Kirkus Reviews QR Code
WHITE AS SIN by Scott Garber

WHITE AS SIN

A New Paradigm for Racial Healing

by Scott Garber

Pub Date: Sept. 15th, 2019
ISBN: 978-1-977208-13-2
Publisher: Outskirts Press

A writer offers an indictment of six centuries of white Christianity and a guide to racial reconciliation in today’s church.

As a white minister who spent most of his career affiliated with majority black or multiracial churches, Garber is attuned to the “ecclesiastical apartheid” of America’s houses of worship. He devotes the first half of his narrative to a systematic history of the intertwining of Christianity and racism. Beginning with Pope Nicholas V’s 1455 papal bull that encouraged Roman Catholic nations to subjugate non-Christians through Protestant defenses of slavery in the 19th century based on Pauline epistles and an amorphous “Curse of Ham,” Christians justified white supremacy for centuries. Even after the abolition of slavery, white Christians passed Jim Crow laws, participated in lynchings, and responded at best with skepticism, if not outright hostility, to the civil rights movement. The author extends this historical pattern to contemporary Christians who embrace a convenient ideology of “colorblindness” that self-servingly benefits whites and ignores racial injustices like the mass incarceration of black men. The second half of the book centers on healing, which Garber suggests must begin with the confession of racist sins, both historical and contemporary “colorblind” iterations that treat structural and historical racism with ignorant ambivalence. After confession comes redress, which centers not on ignoring race and treating everyone “equally” but on providing justice to those harmed, which often comes at the expense of the culprits, as shown in biblical stories about repentance. Though Garber does not pull any punches in this illuminating and vital work, his analysis is particularly nuanced in differentiating between Catholic, Evangelical, mainline Protestant, and Pentecostal histories and approaches to race. And while his focus is on the white church, he deftly highlights an alternate black religious universe that spans from the liberation theology of James Cone to the Beloved Community of the Rev. Martin Luther King Jr. But this extreme thoroughness comes at the cost of an often overwhelmingly dense book whose central points are sometimes overshadowed by a deluge of supporting evidence.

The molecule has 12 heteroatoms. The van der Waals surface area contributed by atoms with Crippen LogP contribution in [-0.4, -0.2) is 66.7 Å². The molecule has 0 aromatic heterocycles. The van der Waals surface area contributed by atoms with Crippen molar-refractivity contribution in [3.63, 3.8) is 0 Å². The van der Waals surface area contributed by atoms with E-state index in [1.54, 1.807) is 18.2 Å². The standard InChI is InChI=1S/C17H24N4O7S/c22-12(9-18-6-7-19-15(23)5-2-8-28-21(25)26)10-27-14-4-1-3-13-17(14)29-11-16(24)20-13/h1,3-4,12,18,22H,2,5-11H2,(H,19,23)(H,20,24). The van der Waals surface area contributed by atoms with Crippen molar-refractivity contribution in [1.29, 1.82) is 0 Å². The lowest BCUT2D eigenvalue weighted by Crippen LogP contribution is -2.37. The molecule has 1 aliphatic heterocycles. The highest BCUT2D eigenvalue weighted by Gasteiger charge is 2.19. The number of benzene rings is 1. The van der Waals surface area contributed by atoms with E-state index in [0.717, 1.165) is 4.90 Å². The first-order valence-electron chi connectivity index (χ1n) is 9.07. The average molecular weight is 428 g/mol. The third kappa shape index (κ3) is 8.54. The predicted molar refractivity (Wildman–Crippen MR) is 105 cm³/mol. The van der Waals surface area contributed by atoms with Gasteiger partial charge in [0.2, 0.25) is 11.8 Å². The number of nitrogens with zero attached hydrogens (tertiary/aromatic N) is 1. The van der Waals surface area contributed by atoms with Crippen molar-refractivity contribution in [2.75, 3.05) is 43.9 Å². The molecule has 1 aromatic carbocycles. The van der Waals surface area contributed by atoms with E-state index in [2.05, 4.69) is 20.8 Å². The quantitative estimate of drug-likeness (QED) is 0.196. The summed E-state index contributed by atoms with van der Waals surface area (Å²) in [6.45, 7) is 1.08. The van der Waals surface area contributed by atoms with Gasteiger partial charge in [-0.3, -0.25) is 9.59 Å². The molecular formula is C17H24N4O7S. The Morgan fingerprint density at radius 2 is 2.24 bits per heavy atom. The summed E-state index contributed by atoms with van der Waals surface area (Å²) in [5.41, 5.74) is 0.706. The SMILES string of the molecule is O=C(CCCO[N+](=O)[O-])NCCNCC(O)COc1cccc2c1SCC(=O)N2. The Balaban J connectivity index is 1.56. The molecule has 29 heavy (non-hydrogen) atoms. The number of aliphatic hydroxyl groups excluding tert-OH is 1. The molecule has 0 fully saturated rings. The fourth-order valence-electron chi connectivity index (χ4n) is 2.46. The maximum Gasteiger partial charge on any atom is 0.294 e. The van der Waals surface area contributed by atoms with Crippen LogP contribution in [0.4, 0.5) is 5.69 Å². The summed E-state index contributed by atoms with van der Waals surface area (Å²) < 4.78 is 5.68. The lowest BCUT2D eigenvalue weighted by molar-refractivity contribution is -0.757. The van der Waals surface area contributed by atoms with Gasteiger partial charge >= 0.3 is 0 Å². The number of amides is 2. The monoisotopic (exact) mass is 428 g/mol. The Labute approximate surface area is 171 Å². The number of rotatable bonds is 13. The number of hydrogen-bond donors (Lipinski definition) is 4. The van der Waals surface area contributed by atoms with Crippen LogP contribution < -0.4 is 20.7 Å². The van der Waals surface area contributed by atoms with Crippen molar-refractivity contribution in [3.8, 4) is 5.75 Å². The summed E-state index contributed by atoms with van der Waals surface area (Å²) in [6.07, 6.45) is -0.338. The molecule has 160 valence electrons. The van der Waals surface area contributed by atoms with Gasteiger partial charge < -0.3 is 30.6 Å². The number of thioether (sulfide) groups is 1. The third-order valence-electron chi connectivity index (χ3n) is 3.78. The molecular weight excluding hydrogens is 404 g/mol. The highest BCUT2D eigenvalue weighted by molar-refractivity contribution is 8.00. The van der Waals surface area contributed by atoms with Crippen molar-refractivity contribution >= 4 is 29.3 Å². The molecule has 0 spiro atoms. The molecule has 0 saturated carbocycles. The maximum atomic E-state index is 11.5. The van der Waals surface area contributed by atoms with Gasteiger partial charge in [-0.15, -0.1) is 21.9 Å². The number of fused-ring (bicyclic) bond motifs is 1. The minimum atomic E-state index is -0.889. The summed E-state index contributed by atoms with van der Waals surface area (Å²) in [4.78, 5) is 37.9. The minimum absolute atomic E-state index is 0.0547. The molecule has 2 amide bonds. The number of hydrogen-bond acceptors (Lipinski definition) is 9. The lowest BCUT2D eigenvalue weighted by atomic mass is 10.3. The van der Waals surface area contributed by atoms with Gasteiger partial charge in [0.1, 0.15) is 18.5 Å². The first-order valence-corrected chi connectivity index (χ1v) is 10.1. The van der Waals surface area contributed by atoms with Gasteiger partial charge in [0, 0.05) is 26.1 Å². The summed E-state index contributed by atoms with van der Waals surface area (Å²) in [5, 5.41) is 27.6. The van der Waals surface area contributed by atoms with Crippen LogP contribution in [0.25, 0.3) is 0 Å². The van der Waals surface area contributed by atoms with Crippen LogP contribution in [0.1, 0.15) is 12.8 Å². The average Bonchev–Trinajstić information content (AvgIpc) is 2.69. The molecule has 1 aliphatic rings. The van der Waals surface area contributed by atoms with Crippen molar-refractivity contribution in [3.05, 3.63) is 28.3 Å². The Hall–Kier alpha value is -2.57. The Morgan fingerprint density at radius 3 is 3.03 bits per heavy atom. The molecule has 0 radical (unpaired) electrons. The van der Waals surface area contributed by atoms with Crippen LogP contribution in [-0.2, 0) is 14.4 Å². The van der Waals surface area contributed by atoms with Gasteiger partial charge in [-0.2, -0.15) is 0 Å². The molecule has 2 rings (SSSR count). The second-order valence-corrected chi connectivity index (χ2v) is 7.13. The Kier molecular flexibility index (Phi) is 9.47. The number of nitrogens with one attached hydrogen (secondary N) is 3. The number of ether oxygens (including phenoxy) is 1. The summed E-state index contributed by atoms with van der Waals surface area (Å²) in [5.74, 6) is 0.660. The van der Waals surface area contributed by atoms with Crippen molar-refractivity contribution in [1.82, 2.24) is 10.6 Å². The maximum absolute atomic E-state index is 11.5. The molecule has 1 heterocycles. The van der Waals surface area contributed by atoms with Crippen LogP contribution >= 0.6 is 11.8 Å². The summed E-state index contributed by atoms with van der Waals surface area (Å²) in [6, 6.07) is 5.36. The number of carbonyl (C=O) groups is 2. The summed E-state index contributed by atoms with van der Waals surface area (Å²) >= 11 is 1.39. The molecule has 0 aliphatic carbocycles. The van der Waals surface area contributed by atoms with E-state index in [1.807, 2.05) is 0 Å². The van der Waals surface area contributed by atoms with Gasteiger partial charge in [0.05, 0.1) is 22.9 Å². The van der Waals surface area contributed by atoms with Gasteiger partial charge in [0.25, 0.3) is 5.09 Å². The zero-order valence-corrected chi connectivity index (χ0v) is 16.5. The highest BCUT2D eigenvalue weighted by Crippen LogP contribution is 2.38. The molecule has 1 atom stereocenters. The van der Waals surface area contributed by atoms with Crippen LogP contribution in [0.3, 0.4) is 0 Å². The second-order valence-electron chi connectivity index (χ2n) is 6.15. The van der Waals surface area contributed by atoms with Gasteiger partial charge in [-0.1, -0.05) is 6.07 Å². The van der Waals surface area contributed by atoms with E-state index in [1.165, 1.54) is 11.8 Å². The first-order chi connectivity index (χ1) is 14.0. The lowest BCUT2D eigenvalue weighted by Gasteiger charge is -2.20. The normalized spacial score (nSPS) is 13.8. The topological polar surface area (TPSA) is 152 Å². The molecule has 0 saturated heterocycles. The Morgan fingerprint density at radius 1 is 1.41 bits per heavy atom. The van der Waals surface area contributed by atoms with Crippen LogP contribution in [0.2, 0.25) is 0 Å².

An indispensable work that challenges white Christians to confront and atone for past sins.

(index)